Q: Let's face it: Have you ever wondered why we humans are practically the only animal with a chin?
A: One theory has it that random genetic mutation and chance played a major role, while others argue that natural selection actually favored the chin, writes Katie-Meelel Nodjimbadem in "Smithsonian" magazine. Enter University of Florida evolutionary anthropologist James Pampush, who studied more than 100 primate species and found that "the angles that define the chin changed rapidly during recent human evolution but not elsewhere in the primate family tree." Some one hundred years ago, anthropologist T.T. Waterman had argued that the chin was part of a shrinking face, as the first modern humans evolved. Pampush's conclusion: "Natural selection must have been involved in producing that very unusual chin shape."
But why did the face shrink? Paleoanthropologist Robert Franciscus proposes it was reduced aggression and lower testosterone, "associated with more cooperation and more social tolerance."
Concludes Nodjimbadem: "So we can all keep our chins held high. It's not so much a symbol of our vulnerability (though we sometimes lead with it) or even our virility. It's a sign of something more crucial — our civility."
Q: How does hunting by humans differ from that of other land and sea predators?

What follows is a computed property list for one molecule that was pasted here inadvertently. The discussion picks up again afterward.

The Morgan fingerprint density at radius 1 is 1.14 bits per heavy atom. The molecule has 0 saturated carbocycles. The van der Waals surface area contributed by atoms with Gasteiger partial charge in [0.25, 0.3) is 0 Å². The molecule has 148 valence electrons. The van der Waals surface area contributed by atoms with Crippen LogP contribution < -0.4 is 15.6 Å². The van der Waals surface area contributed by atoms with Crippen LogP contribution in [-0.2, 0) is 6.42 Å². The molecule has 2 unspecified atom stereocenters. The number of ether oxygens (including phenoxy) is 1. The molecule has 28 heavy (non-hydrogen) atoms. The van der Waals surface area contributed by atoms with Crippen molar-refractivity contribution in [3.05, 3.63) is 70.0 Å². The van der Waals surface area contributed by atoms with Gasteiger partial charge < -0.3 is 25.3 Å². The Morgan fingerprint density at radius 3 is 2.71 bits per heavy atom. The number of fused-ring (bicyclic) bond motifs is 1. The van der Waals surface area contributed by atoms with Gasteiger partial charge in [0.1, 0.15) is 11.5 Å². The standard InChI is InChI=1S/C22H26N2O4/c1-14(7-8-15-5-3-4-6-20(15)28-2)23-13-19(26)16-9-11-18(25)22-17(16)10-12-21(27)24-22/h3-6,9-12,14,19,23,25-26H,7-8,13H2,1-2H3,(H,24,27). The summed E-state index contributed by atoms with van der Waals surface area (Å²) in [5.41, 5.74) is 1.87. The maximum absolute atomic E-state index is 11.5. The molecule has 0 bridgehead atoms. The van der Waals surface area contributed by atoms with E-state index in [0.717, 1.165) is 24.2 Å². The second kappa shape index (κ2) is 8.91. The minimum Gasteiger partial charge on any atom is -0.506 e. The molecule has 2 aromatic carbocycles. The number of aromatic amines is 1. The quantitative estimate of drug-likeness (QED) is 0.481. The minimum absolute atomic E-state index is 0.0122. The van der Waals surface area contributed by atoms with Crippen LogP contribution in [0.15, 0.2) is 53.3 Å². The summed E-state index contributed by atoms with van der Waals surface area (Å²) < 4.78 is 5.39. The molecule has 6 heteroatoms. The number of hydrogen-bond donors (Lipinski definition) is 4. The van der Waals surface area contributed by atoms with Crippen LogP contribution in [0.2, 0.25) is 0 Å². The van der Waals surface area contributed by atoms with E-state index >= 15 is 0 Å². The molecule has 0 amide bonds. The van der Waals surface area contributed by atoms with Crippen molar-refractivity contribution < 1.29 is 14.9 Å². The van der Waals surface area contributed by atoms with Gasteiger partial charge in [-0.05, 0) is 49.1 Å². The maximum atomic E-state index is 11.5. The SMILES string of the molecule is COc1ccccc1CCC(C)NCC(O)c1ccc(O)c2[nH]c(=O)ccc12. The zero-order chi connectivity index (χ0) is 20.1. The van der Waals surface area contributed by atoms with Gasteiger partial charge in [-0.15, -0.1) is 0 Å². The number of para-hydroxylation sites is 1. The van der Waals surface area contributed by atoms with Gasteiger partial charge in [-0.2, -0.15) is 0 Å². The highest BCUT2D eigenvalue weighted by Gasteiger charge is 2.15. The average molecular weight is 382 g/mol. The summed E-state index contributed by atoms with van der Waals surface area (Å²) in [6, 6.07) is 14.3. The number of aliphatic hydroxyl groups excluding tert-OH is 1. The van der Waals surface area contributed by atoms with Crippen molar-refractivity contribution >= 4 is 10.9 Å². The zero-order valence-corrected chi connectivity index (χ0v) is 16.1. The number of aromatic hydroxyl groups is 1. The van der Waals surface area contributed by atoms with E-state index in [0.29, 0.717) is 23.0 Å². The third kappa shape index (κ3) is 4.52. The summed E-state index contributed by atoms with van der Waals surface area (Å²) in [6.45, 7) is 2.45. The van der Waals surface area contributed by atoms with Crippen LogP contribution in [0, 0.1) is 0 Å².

A: Typically, humans hunt adult animals, while non-human carnivores hunt easier-to-catch juveniles, reports "Science" magazine. Dubbing adults "reproductive capital" and juveniles as "interest" on that capital, conservation scientist Chris Darimont and his colleagues argue that targeting adults depletes this precious capital.
Analysis of hunting and fishing data reveals some curious facts. For land animals, human hunters put roughly 10 times as much pressure on top predators (e.g. wolves) as herbivores (e.g. rabbits), perhaps due to our penchant for trophy hunting. In the sea, by contrast, roughly equal pressure is put on top predators, smaller carnivores and herbivores. Such equal-opportunity killing may be related to the fact that fishing is indiscriminate, conducted on industrial scales. But wherever it occurs, we kill at many times the rate as all non-human predators combined.
Given all of this, Darimont concludes that "humans function as an unsustainable 'super predator,' which, unless additionally constrained by managers, will continue to alter ecological and evolutionary processes globally."
Q: "It ain't just for fancy folks in top hats," writes Foster Kamer in "Mental Floss" magazine. But it costs $50-$70 for 50 grams, or about $500-$700 per pound. What is it?
A: Caviar, or unfertilized salt-cured fish eggs from different species of sturgeon. This "hoity-toity" stuff wasn't always quite the delicacy it is today, Foster says. Actually, caviar was an everyday snack and an American export in the early 20th century, with the Hudson and Delaware Rivers two of the world's biggest caviar-producers. "As Josh Russ Tupper of New York's iconic Russ & Daughters appetizing shop explains, 'Salted caviar was so prevalent, it was sitting on bars like peanuts.' (Like peanuts, the salt helped encourage drinkers to keep drinking.)" Since most caviar is harvested by killing the fish, overfishing in the U.S. severely curtailed domestic supplies and made imported caviar more expensive.
How expensive? According to the "Food Republic" website, "the most expensive caviar on record is from a 100-year-old fish Almas caviar, from the eggs of 60 to 100-year-old Iranian beluga sturgeon, clocking in at roughly $35,000 per kilo ($1,000/ounce)."